Release #14.02
January 6, 2014

ALPA Urges Transport Canada to Update Pilot Fatigue Rules to Enhance Safety

OTTAWA—The Air Line Pilots Association, Int’l (ALPA) issued the following statement regarding the implementation of new flight- and duty-time regulations for airline pilots in the United States that went into effect on January 4, 2014, emphasizing the need to modernize pilot fatigue rules in Canada based on science.

“ALPA commends the new pilot flight- and duty-time rule that went into effect in the United States on January 4. These new science-based regulations represent significant safety enhancements that will benefit the traveling public and the U.S. aviation industry as a whole.

“In Canada, however, pilots are still operating under grossly outdated flight- and duty-time regulations despite several attempts to modernize them, exposing the traveling public to potential safety risks. Updated regulations, combined with fatigue risk management systems, are essential to advancing the highest safety standards, and ALPA has long advocated for science-based fatigue rules that would apply to all pilots in Canada.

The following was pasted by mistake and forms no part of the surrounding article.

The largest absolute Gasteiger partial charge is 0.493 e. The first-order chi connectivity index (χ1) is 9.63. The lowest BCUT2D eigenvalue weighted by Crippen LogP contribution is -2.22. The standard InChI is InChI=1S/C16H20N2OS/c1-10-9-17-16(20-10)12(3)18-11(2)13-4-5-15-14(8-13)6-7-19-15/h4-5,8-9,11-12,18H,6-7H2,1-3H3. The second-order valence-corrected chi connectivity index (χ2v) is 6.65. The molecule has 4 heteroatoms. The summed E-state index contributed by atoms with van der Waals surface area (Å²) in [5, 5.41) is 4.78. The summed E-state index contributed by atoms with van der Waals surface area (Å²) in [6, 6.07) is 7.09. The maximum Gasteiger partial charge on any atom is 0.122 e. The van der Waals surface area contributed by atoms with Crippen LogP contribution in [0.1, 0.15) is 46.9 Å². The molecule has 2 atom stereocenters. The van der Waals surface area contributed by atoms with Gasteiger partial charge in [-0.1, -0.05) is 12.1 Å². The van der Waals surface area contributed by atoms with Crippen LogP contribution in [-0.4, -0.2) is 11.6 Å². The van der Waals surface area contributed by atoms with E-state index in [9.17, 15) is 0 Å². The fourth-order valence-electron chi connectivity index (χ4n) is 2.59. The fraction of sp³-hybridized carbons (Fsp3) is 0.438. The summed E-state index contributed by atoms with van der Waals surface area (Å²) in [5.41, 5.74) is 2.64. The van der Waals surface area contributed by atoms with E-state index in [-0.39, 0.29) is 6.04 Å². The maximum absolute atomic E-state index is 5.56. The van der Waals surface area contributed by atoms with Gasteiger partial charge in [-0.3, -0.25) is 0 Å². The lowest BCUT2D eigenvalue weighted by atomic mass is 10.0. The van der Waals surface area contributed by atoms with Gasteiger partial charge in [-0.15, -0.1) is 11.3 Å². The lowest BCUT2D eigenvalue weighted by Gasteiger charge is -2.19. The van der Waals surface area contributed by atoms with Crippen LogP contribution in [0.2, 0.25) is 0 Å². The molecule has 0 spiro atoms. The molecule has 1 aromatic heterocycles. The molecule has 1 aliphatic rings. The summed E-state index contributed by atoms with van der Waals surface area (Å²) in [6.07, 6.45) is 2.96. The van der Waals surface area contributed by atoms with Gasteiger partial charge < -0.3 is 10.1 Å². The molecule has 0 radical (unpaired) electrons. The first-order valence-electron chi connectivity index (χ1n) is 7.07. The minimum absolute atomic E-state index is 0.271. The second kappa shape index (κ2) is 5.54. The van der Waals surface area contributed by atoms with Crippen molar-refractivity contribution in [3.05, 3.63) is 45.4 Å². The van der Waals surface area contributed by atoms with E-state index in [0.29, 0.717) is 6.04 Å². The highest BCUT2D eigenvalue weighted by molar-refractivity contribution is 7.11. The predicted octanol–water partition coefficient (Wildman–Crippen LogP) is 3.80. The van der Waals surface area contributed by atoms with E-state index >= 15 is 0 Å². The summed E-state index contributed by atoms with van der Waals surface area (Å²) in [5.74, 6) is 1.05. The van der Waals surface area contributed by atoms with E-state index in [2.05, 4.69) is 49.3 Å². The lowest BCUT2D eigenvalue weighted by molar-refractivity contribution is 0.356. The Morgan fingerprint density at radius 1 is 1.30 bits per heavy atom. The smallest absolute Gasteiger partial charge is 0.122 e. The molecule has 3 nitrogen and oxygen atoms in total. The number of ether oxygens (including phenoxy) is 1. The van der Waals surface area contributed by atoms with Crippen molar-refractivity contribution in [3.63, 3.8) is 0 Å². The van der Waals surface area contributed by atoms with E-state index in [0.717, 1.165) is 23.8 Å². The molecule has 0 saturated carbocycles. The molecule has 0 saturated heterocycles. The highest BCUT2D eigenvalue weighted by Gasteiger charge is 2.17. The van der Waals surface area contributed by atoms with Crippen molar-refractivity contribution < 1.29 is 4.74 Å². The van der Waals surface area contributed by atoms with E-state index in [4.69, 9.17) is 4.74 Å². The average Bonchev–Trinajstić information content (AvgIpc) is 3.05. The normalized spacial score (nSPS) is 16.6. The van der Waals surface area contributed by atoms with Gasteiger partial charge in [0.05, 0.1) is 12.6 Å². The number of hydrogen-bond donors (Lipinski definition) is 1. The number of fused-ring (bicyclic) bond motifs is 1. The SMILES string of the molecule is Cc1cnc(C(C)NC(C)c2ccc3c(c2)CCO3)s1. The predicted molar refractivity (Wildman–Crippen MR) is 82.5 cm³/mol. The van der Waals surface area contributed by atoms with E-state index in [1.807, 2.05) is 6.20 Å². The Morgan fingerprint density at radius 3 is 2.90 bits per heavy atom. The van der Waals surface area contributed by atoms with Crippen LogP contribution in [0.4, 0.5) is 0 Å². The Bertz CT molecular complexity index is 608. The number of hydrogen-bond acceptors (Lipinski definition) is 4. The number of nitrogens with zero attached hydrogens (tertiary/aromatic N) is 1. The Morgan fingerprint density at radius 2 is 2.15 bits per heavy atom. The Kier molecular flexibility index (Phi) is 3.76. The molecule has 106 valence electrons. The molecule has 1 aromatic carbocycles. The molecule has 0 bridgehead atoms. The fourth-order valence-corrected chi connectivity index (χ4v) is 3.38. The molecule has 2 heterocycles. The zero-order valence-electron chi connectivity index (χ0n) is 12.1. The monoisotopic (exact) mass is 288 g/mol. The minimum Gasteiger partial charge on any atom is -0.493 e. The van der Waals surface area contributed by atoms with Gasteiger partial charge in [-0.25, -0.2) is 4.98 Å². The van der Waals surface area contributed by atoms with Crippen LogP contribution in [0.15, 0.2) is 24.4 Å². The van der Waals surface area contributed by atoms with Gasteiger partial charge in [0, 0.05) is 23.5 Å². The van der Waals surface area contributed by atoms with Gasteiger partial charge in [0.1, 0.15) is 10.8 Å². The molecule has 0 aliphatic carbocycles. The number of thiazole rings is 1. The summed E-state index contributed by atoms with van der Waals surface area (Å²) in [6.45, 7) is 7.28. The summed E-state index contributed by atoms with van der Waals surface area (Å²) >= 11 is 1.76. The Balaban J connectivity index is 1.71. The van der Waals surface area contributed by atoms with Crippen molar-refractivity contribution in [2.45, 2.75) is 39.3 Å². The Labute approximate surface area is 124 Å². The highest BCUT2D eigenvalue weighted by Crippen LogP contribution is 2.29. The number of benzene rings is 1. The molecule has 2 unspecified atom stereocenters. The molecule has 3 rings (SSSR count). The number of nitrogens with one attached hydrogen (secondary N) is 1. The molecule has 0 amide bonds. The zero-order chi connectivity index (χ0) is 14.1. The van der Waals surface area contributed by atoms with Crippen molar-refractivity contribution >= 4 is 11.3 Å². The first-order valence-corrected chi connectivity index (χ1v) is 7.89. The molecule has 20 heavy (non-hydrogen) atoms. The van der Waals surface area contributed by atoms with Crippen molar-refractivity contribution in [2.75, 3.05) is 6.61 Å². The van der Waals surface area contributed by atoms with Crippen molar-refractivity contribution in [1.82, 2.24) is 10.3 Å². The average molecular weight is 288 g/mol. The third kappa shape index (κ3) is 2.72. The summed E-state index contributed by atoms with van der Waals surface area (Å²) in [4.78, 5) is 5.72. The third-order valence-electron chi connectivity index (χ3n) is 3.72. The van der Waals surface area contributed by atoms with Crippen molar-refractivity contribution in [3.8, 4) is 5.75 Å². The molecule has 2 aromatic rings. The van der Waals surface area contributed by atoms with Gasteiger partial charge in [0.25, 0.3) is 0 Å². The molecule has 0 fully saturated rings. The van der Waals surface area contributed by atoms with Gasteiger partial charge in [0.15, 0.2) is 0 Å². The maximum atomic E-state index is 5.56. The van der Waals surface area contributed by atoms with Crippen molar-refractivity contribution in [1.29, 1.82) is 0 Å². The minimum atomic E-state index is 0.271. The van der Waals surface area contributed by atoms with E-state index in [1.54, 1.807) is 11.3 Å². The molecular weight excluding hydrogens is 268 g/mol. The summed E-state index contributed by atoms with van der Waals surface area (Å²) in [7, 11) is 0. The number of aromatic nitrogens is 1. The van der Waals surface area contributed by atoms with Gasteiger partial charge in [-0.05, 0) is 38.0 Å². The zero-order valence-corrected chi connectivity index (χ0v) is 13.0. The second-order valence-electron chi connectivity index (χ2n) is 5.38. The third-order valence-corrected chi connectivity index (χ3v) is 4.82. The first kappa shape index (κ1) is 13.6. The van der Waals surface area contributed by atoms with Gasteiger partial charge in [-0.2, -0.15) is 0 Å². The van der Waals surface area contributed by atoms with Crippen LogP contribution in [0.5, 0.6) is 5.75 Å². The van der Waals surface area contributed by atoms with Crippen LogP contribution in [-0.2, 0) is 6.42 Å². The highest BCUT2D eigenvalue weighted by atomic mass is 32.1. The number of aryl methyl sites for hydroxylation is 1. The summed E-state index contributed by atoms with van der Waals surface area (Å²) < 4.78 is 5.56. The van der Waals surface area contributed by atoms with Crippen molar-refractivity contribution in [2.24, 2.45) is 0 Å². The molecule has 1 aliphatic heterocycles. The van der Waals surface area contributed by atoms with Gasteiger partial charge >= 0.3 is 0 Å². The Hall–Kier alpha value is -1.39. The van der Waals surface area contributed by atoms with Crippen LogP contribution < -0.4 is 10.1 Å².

“In November 2012, Transport Canada’s Canadian Aviation Regulation Advisory Council (CARAC) Technical Committee unanimously recommended that the report by the CARAC Flight Crew Fatigue Management Working Group to update flight- and duty-time regulations and rest requirements be reviewed by the Civil Aviation Regulatory Committee. ALPA participated as a member of the working group and supports the recommendations overall, which would bring Canadian regulations in line with the International Civil Aviation Organization’s standards and recommended practices on fatigue management.

“More than a year later, ALPA is disappointed that the process for amending the regulations in Canada has completely stalled. Canada must follow the United States’ lead and approve new science-based flight- and duty-time regulations for Canadian flight crews. We urge Transport Canada to make the process for updating these regulations a top priority to meet the standard set by the new regulations in the United States.”

Founded in 1931, ALPA is the world’s largest pilot union, representing nearly 50,000 pilots at 32 airlines in the United States and Canada, including the 2,800 Canadian flightcrew members who fly for Air Transat, Bearskin, Calm Air, Canadian North, CanJet, First Air, Jazz Aviation, Kelowna Flightcraft, and Wasaya. Visit the ALPA website at www.alpa.org.

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CONTACT: Capt. Dan Adamus, ALPA Canada Board President, 613/293-0882, Dan.Adamus@alpa.org